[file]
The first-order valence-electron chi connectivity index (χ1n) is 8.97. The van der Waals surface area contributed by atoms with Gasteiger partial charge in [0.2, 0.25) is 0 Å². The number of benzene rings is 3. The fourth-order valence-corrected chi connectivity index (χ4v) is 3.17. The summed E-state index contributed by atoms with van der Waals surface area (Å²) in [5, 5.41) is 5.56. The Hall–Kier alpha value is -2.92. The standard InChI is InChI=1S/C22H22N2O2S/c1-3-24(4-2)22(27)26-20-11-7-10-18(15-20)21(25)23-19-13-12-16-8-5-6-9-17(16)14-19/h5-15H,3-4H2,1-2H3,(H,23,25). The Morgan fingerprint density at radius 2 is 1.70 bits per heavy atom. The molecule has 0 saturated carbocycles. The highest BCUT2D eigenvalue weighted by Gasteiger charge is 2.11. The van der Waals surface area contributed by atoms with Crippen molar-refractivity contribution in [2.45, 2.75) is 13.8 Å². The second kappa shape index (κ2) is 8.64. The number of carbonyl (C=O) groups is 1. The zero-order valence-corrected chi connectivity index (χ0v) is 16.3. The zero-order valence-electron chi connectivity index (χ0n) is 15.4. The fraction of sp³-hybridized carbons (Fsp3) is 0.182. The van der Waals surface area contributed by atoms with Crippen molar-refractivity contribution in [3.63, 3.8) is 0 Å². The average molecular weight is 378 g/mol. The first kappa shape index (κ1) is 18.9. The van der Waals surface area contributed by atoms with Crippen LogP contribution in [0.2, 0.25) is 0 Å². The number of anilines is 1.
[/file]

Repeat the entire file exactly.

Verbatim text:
The first-order valence-electron chi connectivity index (χ1n) is 8.97. The van der Waals surface area contributed by atoms with Gasteiger partial charge in [0.2, 0.25) is 0 Å². The number of benzene rings is 3. The fourth-order valence-corrected chi connectivity index (χ4v) is 3.17. The summed E-state index contributed by atoms with van der Waals surface area (Å²) in [5, 5.41) is 5.56. The Hall–Kier alpha value is -2.92. The standard InChI is InChI=1S/C22H22N2O2S/c1-3-24(4-2)22(27)26-20-11-7-10-18(15-20)21(25)23-19-13-12-16-8-5-6-9-17(16)14-19/h5-15H,3-4H2,1-2H3,(H,23,25). The Morgan fingerprint density at radius 2 is 1.70 bits per heavy atom. The molecule has 0 saturated carbocycles. The highest BCUT2D eigenvalue weighted by Gasteiger charge is 2.11. The van der Waals surface area contributed by atoms with Crippen molar-refractivity contribution in [2.45, 2.75) is 13.8 Å². The second kappa shape index (κ2) is 8.64. The number of carbonyl (C=O) groups is 1. The zero-order valence-corrected chi connectivity index (χ0v) is 16.3. The zero-order valence-electron chi connectivity index (χ0n) is 15.4. The fraction of sp³-hybridized carbons (Fsp3) is 0.182. The van der Waals surface area contributed by atoms with Crippen molar-refractivity contribution in [3.63, 3.8) is 0 Å². The average molecular weight is 378 g/mol. The first kappa shape index (κ1) is 18.9. The van der Waals surface area contributed by atoms with Crippen LogP contribution in [0.2, 0.25) is 0 Å². The number of anilines is 1.